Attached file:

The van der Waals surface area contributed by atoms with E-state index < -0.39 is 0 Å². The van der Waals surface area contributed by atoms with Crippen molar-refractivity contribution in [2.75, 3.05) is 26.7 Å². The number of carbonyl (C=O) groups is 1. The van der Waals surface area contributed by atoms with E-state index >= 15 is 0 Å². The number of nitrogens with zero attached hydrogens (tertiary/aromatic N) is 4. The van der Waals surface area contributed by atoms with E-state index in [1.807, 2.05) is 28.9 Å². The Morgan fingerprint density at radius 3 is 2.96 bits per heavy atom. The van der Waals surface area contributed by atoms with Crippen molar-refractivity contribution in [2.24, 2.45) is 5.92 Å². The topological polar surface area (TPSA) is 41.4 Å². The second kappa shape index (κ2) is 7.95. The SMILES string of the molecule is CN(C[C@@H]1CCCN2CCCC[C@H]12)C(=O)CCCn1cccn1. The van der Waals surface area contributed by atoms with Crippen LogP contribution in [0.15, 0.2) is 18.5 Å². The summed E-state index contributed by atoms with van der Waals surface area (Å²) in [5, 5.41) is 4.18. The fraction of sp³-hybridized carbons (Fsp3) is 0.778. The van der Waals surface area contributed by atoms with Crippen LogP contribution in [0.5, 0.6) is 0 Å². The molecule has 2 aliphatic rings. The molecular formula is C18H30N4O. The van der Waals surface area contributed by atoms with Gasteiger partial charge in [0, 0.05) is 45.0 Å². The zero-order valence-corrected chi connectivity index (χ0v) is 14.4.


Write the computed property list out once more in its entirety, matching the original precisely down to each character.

The van der Waals surface area contributed by atoms with E-state index < -0.39 is 0 Å². The van der Waals surface area contributed by atoms with Crippen molar-refractivity contribution in [2.75, 3.05) is 26.7 Å². The number of carbonyl (C=O) groups is 1. The van der Waals surface area contributed by atoms with E-state index >= 15 is 0 Å². The number of nitrogens with zero attached hydrogens (tertiary/aromatic N) is 4. The van der Waals surface area contributed by atoms with E-state index in [1.807, 2.05) is 28.9 Å². The Morgan fingerprint density at radius 3 is 2.96 bits per heavy atom. The van der Waals surface area contributed by atoms with Crippen molar-refractivity contribution in [2.24, 2.45) is 5.92 Å². The topological polar surface area (TPSA) is 41.4 Å². The second kappa shape index (κ2) is 7.95. The SMILES string of the molecule is CN(C[C@@H]1CCCN2CCCC[C@H]12)C(=O)CCCn1cccn1. The van der Waals surface area contributed by atoms with Crippen LogP contribution in [0.15, 0.2) is 18.5 Å². The summed E-state index contributed by atoms with van der Waals surface area (Å²) in [5, 5.41) is 4.18. The fraction of sp³-hybridized carbons (Fsp3) is 0.778. The van der Waals surface area contributed by atoms with Crippen LogP contribution in [0.5, 0.6) is 0 Å². The molecule has 2 aliphatic rings. The molecular formula is C18H30N4O. The van der Waals surface area contributed by atoms with Gasteiger partial charge in [0, 0.05) is 45.0 Å². The zero-order valence-corrected chi connectivity index (χ0v) is 14.4.